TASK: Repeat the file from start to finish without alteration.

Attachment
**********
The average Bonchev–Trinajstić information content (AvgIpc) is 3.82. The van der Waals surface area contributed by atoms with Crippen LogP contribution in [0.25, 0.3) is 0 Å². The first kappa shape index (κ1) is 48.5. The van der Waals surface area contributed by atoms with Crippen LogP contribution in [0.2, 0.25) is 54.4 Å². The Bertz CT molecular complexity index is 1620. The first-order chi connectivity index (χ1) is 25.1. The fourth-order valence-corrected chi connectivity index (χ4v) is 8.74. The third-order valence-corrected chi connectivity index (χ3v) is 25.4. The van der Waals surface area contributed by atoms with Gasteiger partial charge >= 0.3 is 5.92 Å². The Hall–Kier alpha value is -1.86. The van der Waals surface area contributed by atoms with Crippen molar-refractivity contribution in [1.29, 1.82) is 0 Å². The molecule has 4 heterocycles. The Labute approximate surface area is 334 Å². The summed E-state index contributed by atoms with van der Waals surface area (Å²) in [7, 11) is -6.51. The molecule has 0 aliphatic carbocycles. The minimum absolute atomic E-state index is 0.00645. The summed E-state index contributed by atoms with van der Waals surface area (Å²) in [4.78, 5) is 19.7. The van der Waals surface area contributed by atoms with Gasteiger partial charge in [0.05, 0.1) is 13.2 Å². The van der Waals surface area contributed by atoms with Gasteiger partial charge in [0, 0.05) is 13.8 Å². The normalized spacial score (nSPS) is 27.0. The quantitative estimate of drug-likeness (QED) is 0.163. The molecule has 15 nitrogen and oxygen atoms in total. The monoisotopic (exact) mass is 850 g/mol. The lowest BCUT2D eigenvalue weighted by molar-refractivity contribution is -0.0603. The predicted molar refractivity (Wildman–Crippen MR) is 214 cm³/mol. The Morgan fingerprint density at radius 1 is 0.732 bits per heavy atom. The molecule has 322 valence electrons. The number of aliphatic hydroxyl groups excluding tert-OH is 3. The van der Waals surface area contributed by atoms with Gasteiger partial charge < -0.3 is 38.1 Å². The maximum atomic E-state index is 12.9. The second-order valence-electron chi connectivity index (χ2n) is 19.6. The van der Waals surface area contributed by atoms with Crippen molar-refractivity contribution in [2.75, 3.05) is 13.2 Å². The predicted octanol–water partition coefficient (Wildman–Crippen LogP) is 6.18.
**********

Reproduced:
The average Bonchev–Trinajstić information content (AvgIpc) is 3.82. The van der Waals surface area contributed by atoms with Crippen LogP contribution in [0.25, 0.3) is 0 Å². The first kappa shape index (κ1) is 48.5. The van der Waals surface area contributed by atoms with Crippen LogP contribution in [0.2, 0.25) is 54.4 Å². The Bertz CT molecular complexity index is 1620. The first-order chi connectivity index (χ1) is 25.1. The fourth-order valence-corrected chi connectivity index (χ4v) is 8.74. The third-order valence-corrected chi connectivity index (χ3v) is 25.4. The van der Waals surface area contributed by atoms with Gasteiger partial charge >= 0.3 is 5.92 Å². The Hall–Kier alpha value is -1.86. The van der Waals surface area contributed by atoms with Crippen molar-refractivity contribution in [1.29, 1.82) is 0 Å². The molecule has 4 heterocycles. The Labute approximate surface area is 334 Å². The summed E-state index contributed by atoms with van der Waals surface area (Å²) in [7, 11) is -6.51. The molecule has 0 aliphatic carbocycles. The minimum absolute atomic E-state index is 0.00645. The summed E-state index contributed by atoms with van der Waals surface area (Å²) in [4.78, 5) is 19.7. The van der Waals surface area contributed by atoms with Gasteiger partial charge in [0.05, 0.1) is 13.2 Å². The van der Waals surface area contributed by atoms with Gasteiger partial charge in [0, 0.05) is 13.8 Å². The normalized spacial score (nSPS) is 27.0. The quantitative estimate of drug-likeness (QED) is 0.163. The molecule has 15 nitrogen and oxygen atoms in total. The monoisotopic (exact) mass is 850 g/mol. The lowest BCUT2D eigenvalue weighted by molar-refractivity contribution is -0.0603. The predicted molar refractivity (Wildman–Crippen MR) is 214 cm³/mol. The Morgan fingerprint density at radius 1 is 0.732 bits per heavy atom. The molecule has 322 valence electrons. The number of aliphatic hydroxyl groups excluding tert-OH is 3. The van der Waals surface area contributed by atoms with Gasteiger partial charge < -0.3 is 38.1 Å². The maximum atomic E-state index is 12.9. The second-order valence-electron chi connectivity index (χ2n) is 19.6. The van der Waals surface area contributed by atoms with Crippen molar-refractivity contribution in [2.75, 3.05) is 13.2 Å². The predicted octanol–water partition coefficient (Wildman–Crippen LogP) is 6.18.